Tuesday, October 05, 2010

Batman: The Animated Series Re-Watch: Episode Six: The Underdwellers

Plot: following reports of a purse-snatching leprechaun, Batman discovers the Sewer King and his gang of orphan thieves.

The Sewer King is Batman the Animated Series first attempt at an original villain, or as original as a Fagen-homage can get. There are elements here that make him interesting, mostly his use and abuse of children, which obviously touches a nerve with Batman. And his choice of henchmen allow us to see Batman wrestle and hogtie an alligator, so there is that. However, beyond that, he's not that interesting, and he could and maybe should have been replaced with one of Batman's other sewer dwelling foes, Killer Croc, the Penguin, or even the Ratcatcher.

Really, this episode is about Batman's relationship with children, specifically orphans. As with Nothing to Fear, The Underdwellers assumes you already know that Batman is himself an orphan, and identifies with the Sewer King's victims (there's a sideways allusion when Batman yells "children and guns do not mix. Ever!" It's such an obvious point that it hides the fact that Batman is referring to a specific event).

It's telling that he threatens to let the Sewer King die, which he did not do with the Joker, Scarecrow, or Poison Ivy, even though they had attempted murder. Clearly, Batman sees child abuse as something worse than murder. His tossed off, "a gruesome end for a gruesome man," when he thinks the Sewer King has been eaten by his own alligators recalls Detective Comics #27, his first appearance, where he responds to knocking a criminal into a vat of corrosive chemicals as "a fitting end for his kind."

We also see children's reaction to Batman: they think he's cool, obviously. Frog may run from Batman at first, but he learns to trust him, first when Batman saves his life, again when he sees a trash bin transform into the Batmobile, and again when Batman says he needs Frog's help. (Props to the animation and music departments. Since the Underdwellers don't talk, their acting is done through facial expression and music cues, and done quite well.)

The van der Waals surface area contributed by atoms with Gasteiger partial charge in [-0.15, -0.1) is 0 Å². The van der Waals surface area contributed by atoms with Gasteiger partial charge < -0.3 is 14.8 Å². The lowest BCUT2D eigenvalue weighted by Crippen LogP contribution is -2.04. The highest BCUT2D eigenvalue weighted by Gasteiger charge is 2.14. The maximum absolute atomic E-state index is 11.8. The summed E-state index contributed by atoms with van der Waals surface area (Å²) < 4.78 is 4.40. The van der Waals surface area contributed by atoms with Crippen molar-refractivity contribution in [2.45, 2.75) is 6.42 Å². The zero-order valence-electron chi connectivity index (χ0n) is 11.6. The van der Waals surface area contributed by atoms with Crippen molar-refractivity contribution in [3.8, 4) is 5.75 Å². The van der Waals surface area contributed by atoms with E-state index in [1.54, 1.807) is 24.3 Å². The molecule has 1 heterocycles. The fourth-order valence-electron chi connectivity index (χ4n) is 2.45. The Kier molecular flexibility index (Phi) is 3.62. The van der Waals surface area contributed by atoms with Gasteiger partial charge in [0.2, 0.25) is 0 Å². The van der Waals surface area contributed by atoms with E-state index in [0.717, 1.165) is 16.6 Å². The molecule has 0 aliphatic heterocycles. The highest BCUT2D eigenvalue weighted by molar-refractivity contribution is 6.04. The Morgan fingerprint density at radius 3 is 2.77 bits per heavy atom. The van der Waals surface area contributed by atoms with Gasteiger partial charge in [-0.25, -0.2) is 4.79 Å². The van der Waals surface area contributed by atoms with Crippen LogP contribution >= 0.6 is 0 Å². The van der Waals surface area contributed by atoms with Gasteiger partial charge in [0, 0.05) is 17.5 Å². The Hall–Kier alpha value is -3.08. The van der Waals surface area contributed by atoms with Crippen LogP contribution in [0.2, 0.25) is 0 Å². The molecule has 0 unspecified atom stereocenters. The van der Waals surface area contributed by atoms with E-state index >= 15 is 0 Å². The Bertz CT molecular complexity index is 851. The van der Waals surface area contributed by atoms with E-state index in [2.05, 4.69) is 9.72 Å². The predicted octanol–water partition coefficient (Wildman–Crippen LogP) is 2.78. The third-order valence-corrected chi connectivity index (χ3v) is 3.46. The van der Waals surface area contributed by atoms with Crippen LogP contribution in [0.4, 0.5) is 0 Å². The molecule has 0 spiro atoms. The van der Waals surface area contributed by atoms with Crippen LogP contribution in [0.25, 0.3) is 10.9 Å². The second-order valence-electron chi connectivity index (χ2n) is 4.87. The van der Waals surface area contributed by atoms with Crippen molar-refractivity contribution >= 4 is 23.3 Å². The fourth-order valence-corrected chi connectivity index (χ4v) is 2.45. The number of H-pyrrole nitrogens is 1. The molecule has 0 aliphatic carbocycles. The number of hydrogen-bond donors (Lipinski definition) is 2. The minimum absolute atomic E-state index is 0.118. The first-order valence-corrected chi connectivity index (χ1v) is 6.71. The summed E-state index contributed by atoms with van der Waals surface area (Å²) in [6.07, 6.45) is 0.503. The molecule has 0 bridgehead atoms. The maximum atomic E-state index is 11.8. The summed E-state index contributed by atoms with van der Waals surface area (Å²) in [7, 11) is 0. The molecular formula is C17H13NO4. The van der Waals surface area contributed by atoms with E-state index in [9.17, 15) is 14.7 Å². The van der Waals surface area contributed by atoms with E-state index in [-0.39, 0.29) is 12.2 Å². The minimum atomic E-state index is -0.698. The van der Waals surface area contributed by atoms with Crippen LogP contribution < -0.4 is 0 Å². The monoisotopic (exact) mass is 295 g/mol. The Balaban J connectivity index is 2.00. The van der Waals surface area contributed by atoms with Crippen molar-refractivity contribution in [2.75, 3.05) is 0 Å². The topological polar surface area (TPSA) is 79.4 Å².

But Batman does more than protect and comfort children, he also inspires them. The key scene, really, is when the Sewer King threatens to feed one of his own children to the alligators is Batman does not back off, Frog swings down on a rope in a Batmanly manor and saves the kid himself, earning the world's greatest honor, the Bat-thumbs up!

There's also the charming middle section where Alfred must bathe, feed, and put Frog to bed ("not necessarily in that order"). Again, Frog's expression as he gleefully steals all the silverware and rides a serving dish down the stairs play fantastically against Alfred's pained expression and exasperated delivery. The only note that rings false is Alfred's line about not knowing what to do with children. This is odd because it's already been established that Alfred raised Bruce when Bruce's parents died, and helped raise Dick Grayson when Bruce adopted him.

If anything, that's what's missing from the episode. We see Batman the son, identifying with Frog and sympathizing with the other orphans. But where's Batman the father? Robin isn't mentioned at all, but Robin is evidence that Batman has a habit of taking in orphans and turning them into superheroes (by this time in the comics, he would have done it three times already, and will do it again later in the Animated Series). From the way Frog swings on a rope, it wouldn't have surprised me if they made him the next Robin, or if his real name were Jason Todd.

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